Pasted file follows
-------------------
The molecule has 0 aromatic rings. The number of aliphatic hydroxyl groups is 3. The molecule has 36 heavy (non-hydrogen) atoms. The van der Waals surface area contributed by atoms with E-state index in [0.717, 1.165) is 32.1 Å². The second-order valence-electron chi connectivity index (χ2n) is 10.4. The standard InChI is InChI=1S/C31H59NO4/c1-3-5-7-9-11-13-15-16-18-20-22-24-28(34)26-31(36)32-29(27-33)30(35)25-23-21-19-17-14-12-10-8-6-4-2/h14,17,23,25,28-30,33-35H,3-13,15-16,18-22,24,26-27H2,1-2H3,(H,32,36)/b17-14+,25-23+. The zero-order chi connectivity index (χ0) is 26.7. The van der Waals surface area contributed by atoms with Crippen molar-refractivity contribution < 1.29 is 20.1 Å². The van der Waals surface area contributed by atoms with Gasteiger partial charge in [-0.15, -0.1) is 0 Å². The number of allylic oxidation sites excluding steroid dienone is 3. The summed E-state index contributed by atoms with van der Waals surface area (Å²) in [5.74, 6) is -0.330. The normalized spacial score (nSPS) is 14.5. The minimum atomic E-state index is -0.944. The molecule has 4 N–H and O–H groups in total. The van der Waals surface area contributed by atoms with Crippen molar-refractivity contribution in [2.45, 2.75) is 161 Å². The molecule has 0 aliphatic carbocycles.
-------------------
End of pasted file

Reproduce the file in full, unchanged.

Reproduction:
The molecule has 0 aromatic rings. The number of aliphatic hydroxyl groups is 3. The molecule has 36 heavy (non-hydrogen) atoms. The van der Waals surface area contributed by atoms with E-state index in [0.717, 1.165) is 32.1 Å². The second-order valence-electron chi connectivity index (χ2n) is 10.4. The standard InChI is InChI=1S/C31H59NO4/c1-3-5-7-9-11-13-15-16-18-20-22-24-28(34)26-31(36)32-29(27-33)30(35)25-23-21-19-17-14-12-10-8-6-4-2/h14,17,23,25,28-30,33-35H,3-13,15-16,18-22,24,26-27H2,1-2H3,(H,32,36)/b17-14+,25-23+. The zero-order chi connectivity index (χ0) is 26.7. The van der Waals surface area contributed by atoms with Crippen molar-refractivity contribution < 1.29 is 20.1 Å². The van der Waals surface area contributed by atoms with Gasteiger partial charge in [-0.15, -0.1) is 0 Å². The number of allylic oxidation sites excluding steroid dienone is 3. The summed E-state index contributed by atoms with van der Waals surface area (Å²) in [5.74, 6) is -0.330. The normalized spacial score (nSPS) is 14.5. The minimum atomic E-state index is -0.944. The molecule has 4 N–H and O–H groups in total. The van der Waals surface area contributed by atoms with Crippen molar-refractivity contribution in [2.45, 2.75) is 161 Å². The molecule has 0 aliphatic carbocycles.